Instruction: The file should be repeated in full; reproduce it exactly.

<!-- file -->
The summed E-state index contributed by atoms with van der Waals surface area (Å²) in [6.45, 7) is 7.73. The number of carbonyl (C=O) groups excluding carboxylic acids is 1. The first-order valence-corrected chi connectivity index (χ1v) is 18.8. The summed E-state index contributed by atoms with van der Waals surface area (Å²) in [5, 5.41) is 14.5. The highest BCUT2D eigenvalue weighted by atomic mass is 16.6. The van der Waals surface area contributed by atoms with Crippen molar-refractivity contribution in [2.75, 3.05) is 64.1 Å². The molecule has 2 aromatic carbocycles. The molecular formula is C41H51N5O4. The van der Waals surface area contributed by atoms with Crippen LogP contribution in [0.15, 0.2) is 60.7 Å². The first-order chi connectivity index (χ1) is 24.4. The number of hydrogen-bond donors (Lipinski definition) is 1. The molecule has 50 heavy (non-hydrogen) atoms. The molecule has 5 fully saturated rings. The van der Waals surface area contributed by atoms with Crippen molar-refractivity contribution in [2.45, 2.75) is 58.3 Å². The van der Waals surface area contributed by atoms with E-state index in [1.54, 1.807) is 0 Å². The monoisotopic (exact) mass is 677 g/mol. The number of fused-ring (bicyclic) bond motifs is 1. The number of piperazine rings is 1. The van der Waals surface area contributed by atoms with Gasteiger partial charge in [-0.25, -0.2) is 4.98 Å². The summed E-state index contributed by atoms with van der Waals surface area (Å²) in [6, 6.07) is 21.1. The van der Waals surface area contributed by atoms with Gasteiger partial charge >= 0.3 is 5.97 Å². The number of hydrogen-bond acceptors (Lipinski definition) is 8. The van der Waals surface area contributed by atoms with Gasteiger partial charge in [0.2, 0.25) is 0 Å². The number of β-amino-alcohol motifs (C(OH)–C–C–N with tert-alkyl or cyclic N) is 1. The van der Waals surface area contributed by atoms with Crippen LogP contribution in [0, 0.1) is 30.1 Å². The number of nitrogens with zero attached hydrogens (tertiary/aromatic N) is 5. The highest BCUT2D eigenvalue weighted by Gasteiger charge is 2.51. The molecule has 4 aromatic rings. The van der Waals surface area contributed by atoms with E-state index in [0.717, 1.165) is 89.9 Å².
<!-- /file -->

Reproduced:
The summed E-state index contributed by atoms with van der Waals surface area (Å²) in [6.45, 7) is 7.73. The number of carbonyl (C=O) groups excluding carboxylic acids is 1. The first-order valence-corrected chi connectivity index (χ1v) is 18.8. The summed E-state index contributed by atoms with van der Waals surface area (Å²) in [5, 5.41) is 14.5. The highest BCUT2D eigenvalue weighted by atomic mass is 16.6. The van der Waals surface area contributed by atoms with Crippen molar-refractivity contribution in [2.75, 3.05) is 64.1 Å². The molecule has 2 aromatic carbocycles. The molecular formula is C41H51N5O4. The van der Waals surface area contributed by atoms with Crippen LogP contribution in [0.15, 0.2) is 60.7 Å². The first-order chi connectivity index (χ1) is 24.4. The number of hydrogen-bond donors (Lipinski definition) is 1. The molecule has 50 heavy (non-hydrogen) atoms. The molecule has 5 fully saturated rings. The van der Waals surface area contributed by atoms with Crippen molar-refractivity contribution in [2.45, 2.75) is 58.3 Å². The van der Waals surface area contributed by atoms with E-state index in [1.54, 1.807) is 0 Å². The monoisotopic (exact) mass is 677 g/mol. The number of fused-ring (bicyclic) bond motifs is 1. The number of piperazine rings is 1. The van der Waals surface area contributed by atoms with Gasteiger partial charge in [-0.25, -0.2) is 4.98 Å². The summed E-state index contributed by atoms with van der Waals surface area (Å²) in [6, 6.07) is 21.1. The van der Waals surface area contributed by atoms with Gasteiger partial charge >= 0.3 is 5.97 Å². The number of hydrogen-bond acceptors (Lipinski definition) is 8. The van der Waals surface area contributed by atoms with Gasteiger partial charge in [0.2, 0.25) is 0 Å². The number of β-amino-alcohol motifs (C(OH)–C–C–N with tert-alkyl or cyclic N) is 1. The van der Waals surface area contributed by atoms with Crippen LogP contribution in [0, 0.1) is 30.1 Å². The number of nitrogens with zero attached hydrogens (tertiary/aromatic N) is 5. The highest BCUT2D eigenvalue weighted by Gasteiger charge is 2.51. The molecule has 4 aromatic rings. The van der Waals surface area contributed by atoms with E-state index in [0.717, 1.165) is 89.9 Å².